Dismal Swamp Canal

Beez Neez now Chy Whella
Big Bear and Pepe Millard
Tue 22 Nov 2011 23:28
The Dismal Swamp Canal
Beez Neez going along the Great Dismal Swamp 
The Dismal Swamp Canal (DSC) and the Albemarle and Chesapeake Canal (ACC) form alternative routes along the Atlantic Intra-Coastal Waterway between the Chesapeake Bay and the Albemarle Sound. The canals and the rest of the waterway are maintained and cared for by the US Army Corps of Engineers. The ICW provides pleasure boaters and commercial shippers with a protected inland channel between Norfolk VA and Miami, Florida. The history of these two canals which contain the only locks along the ICW, paints a vivid picture of the development of transportation that goes back more than two hundred years. It is also a fascinating tale rich in folklore and literature.
Born of the muck and matter of the Dismal Swamp, those who read DC Comics know the dreaded Swamp Thing as a plant elemental and force of nature protecting his domain by an affiliation with The Parliament of Trees. But to the few that probe even deeper, he is also the retainer of memories and psyche of Dr. Alec Holland, a biochemist who died long ago in the swamplands. For many years, it was believed the Swamp Thing actually was Holland; he first appeared as Alex Olsen in House of Secrets number 92 (July 1971), escaping a bomb-explosion with deadly injuries that knocked him unconscious. When he awoke, his body had mutated, fusing and healing with the heart of the swamp, becoming a green monstrosity. It was only in the last 10 or so years that we found out the truth, that somehow the plant had absorbed everything, thinking it was once the man. But then what we thought we knew changed again in the DC Comic event Brightest Day, where Swamp Thing became corrupted by a deathly forced called Nekron. During that epic storyline, Alec Holland was finally raised from his grave to bond with a new creature championing the white light. Becoming the true Swamp Thing, he battled the evil version and reassumed the mantle as a swamp creature housing the soul of an innocent man.
More than two hundred years ago, as it is today, transportation was the life-blood of the North Carolina sounds region and the Tidewater region of Virginia. The landlocked sounds were entirely dependent on poor overland tracks or shipment along the treacherous Carolina coast to reach further markets through Norfolk.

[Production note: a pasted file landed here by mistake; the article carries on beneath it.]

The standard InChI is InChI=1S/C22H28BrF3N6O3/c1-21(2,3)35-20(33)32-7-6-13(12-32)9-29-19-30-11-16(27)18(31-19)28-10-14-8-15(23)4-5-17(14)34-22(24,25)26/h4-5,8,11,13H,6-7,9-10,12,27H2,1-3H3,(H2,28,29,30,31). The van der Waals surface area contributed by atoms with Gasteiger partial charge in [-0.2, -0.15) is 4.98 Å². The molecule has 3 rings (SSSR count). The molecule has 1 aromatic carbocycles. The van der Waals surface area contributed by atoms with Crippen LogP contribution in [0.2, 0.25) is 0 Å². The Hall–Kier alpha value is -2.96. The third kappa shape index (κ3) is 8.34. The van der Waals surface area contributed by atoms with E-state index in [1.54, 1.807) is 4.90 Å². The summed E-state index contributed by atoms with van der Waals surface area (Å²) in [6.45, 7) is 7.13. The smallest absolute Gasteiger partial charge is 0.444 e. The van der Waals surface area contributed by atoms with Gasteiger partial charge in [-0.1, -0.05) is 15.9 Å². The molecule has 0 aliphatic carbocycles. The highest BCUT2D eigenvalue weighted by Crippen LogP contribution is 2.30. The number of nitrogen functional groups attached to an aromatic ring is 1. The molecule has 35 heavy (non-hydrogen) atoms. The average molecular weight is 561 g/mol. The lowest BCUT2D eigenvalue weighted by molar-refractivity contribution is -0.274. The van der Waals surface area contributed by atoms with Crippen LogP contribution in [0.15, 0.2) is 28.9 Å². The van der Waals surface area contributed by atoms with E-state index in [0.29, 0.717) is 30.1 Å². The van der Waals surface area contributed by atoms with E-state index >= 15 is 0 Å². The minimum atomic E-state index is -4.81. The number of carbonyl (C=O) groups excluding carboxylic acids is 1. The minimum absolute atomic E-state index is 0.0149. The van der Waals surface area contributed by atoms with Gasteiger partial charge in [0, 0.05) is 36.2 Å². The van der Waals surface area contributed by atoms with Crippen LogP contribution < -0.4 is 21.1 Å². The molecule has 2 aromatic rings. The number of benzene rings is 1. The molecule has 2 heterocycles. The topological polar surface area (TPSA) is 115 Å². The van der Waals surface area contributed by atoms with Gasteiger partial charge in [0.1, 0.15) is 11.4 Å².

The first to propose the “advantage of making a channel to transport by water – carriage goods from the Albemarle Sound into the Nansemond and Elizabeth Rivers” was Colonel William Byrd II of Virginia in 1728. He had just returned from making a survey of the Virginia-North Carolina border for the English Crown. During the expedition, he and his party had to struggle through dense undergrowth and forests of the great swamp. Byrd, finding the place repulsive, is said to be responsible for the addition of “Dismal” to the name.
The Dismal Swamp Canal: It would be nearly sixty years, following the Revolutionary War, before a canal was started. The new nation desperately needed new roads, connecting the isolated towns and villages with larger cities. If the country was to grow and prosper, an effective means of internal transportation had to be developed. Both George Washington and Patrick Henry felt that canals were the easiest answer and favoured a route through the Dismal Swamp. Although Washington was not involved in the canal’s construction, he was familiar with the region. He and a group of business “adventurers” owned some fifty thousand acres in the Dismal Swamp that they were logging. Washington Ditch, a separate cut through the swamp was built to transport their timber. The remnants of it are still visible today.
Finally, in 1793, construction began on both ends of the Dismal Swamp Canal. The canal had to be dug completely by hand so progress was slow and expensive. Most of the labour was done by slaves hired from nearby landowners. It is interesting to note that the slaves became so familiar with the swamp during this period that it eventually became a haven for runaways. Later, in the anti-slavery era prior to the Civil War, “Harper’s Weekly” artist David Strother visited the area and reported that there were large colonies of runaway slaves in some sections of the swamp. Harriet Beecher Stowe patterned her main character in the novel “Dred: A Tale of the Great Dismal Swamp,” one of Strother’s sketches. Henry Wadsworth Longfellow was inspired to pen his poem, “The Slave in the Dismal Swamp,” based on Stowe’s character.